How a shallow raised floor provides cable management

March 1, 2013
A turnkey system can provide benefits in many more environments than just computer and server rooms.

From the March, 2013 Issue of Cabling Installation & Maintenance Magazine

A turnkey system can provide benefits in many more environments than just computer and server rooms.

By Jim Norton, Custom Products and Services Inc.

In today's technology-driven environments, providing the appropriate technological support for staff to perform their jobs is paramount to a successful work environment. And the connectivity this technology requires continues to grow.

Planning and installing the power and communications connections that this equipment needs has become a significantly challenging aspect of both the design and maintenance of buildings. With this development, the term "cable management" is often used in both areas. As a result, there is an ever-growing list of products positioning themselves as cable management systems and solutions.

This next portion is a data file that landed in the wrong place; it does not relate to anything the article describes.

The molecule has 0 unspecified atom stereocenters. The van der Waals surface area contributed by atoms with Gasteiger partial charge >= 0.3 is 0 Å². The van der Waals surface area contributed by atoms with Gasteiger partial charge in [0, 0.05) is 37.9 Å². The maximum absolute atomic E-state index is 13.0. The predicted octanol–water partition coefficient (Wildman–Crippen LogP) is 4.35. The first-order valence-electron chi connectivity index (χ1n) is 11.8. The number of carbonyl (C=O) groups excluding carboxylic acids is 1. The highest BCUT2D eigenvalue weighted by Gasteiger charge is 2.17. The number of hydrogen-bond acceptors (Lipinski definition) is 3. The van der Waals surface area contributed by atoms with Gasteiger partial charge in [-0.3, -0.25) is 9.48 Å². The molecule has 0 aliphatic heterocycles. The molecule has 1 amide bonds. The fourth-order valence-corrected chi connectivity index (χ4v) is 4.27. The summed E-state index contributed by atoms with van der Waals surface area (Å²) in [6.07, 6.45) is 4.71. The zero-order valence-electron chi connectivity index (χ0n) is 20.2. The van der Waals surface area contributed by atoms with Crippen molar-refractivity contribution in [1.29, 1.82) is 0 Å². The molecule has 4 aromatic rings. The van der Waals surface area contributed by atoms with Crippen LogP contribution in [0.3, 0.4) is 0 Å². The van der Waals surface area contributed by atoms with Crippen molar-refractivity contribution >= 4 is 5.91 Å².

Cable management (un)defined

So what exactly is cable management? It seems to mean many different things, and different products. Like many terms used today "cable management" has become a catch-all reference, the understanding of which often entails the perspective of the person using the term. Certainly an electrical contractor has a cable management perspective that differs from that of a communication contractor, and differs significantly from that of the facilities manager. Add to these core services--audio-visual, security, fire alarm, public address and others--and you start to realize that all are cable-based services requiring management as individual components of the complete environment. In addition, each discipline has its own view of how best to manage their cabling.

Shown here are precarpeted shallow raised floor modules as they have been delivered to the room in which they will be installed on a bare floor.

Uncontested facts from a user's point of view are that cables and wires can pose a very real safety hazard and are viewed as ugly. As a result, we do our best to protect and hide them, wherever and however we can. This can be verified by simply inspecting any and all building voids. Typically wires are hidden above ceilings and in walls, columns, conduits or ducting poured onto the floor slabs.